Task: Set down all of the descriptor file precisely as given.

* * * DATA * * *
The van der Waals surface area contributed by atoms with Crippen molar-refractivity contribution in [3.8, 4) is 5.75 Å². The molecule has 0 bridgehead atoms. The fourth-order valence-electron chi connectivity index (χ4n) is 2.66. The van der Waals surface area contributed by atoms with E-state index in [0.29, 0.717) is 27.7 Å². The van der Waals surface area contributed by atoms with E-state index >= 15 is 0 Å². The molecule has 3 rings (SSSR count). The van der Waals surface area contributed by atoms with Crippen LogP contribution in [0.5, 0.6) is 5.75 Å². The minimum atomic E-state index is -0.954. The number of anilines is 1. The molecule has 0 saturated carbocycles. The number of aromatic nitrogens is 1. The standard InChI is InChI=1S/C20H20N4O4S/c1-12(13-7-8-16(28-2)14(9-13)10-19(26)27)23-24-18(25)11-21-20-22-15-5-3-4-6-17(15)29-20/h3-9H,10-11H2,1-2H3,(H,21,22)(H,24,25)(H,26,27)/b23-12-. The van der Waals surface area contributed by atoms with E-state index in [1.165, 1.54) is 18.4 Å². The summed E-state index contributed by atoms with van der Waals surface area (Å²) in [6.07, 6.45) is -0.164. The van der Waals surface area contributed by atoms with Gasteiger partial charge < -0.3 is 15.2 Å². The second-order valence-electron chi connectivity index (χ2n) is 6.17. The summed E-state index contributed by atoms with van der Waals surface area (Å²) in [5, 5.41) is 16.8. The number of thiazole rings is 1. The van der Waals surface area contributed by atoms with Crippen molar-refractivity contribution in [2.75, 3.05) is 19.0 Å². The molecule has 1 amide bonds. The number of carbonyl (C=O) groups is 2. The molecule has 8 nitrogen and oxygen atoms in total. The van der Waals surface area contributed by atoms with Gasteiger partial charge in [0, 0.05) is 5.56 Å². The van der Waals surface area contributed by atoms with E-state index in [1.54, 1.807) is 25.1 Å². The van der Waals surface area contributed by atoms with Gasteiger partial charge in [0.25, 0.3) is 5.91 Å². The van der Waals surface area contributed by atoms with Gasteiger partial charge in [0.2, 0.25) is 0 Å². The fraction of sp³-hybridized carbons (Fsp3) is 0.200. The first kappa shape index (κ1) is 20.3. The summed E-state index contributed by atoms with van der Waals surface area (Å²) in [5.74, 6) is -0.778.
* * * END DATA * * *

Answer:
The van der Waals surface area contributed by atoms with Crippen molar-refractivity contribution in [3.8, 4) is 5.75 Å². The molecule has 0 bridgehead atoms. The fourth-order valence-electron chi connectivity index (χ4n) is 2.66. The van der Waals surface area contributed by atoms with E-state index in [0.29, 0.717) is 27.7 Å². The van der Waals surface area contributed by atoms with E-state index >= 15 is 0 Å². The molecule has 3 rings (SSSR count). The van der Waals surface area contributed by atoms with Crippen LogP contribution in [0.5, 0.6) is 5.75 Å². The minimum atomic E-state index is -0.954. The number of anilines is 1. The molecule has 0 saturated carbocycles. The number of aromatic nitrogens is 1. The standard InChI is InChI=1S/C20H20N4O4S/c1-12(13-7-8-16(28-2)14(9-13)10-19(26)27)23-24-18(25)11-21-20-22-15-5-3-4-6-17(15)29-20/h3-9H,10-11H2,1-2H3,(H,21,22)(H,24,25)(H,26,27)/b23-12-. The van der Waals surface area contributed by atoms with E-state index in [1.165, 1.54) is 18.4 Å². The summed E-state index contributed by atoms with van der Waals surface area (Å²) in [6.07, 6.45) is -0.164. The van der Waals surface area contributed by atoms with Gasteiger partial charge < -0.3 is 15.2 Å². The second-order valence-electron chi connectivity index (χ2n) is 6.17. The summed E-state index contributed by atoms with van der Waals surface area (Å²) in [5, 5.41) is 16.8. The number of thiazole rings is 1. The van der Waals surface area contributed by atoms with Crippen molar-refractivity contribution in [2.75, 3.05) is 19.0 Å². The molecule has 1 amide bonds. The number of carbonyl (C=O) groups is 2. The molecule has 8 nitrogen and oxygen atoms in total. The van der Waals surface area contributed by atoms with Gasteiger partial charge in [0, 0.05) is 5.56 Å². The van der Waals surface area contributed by atoms with E-state index in [1.54, 1.807) is 25.1 Å². The van der Waals surface area contributed by atoms with Gasteiger partial charge in [0.25, 0.3) is 5.91 Å². The van der Waals surface area contributed by atoms with Gasteiger partial charge in [0.2, 0.25) is 0 Å². The fraction of sp³-hybridized carbons (Fsp3) is 0.200. The first kappa shape index (κ1) is 20.3. The summed E-state index contributed by atoms with van der Waals surface area (Å²) in [5.74, 6) is -0.778.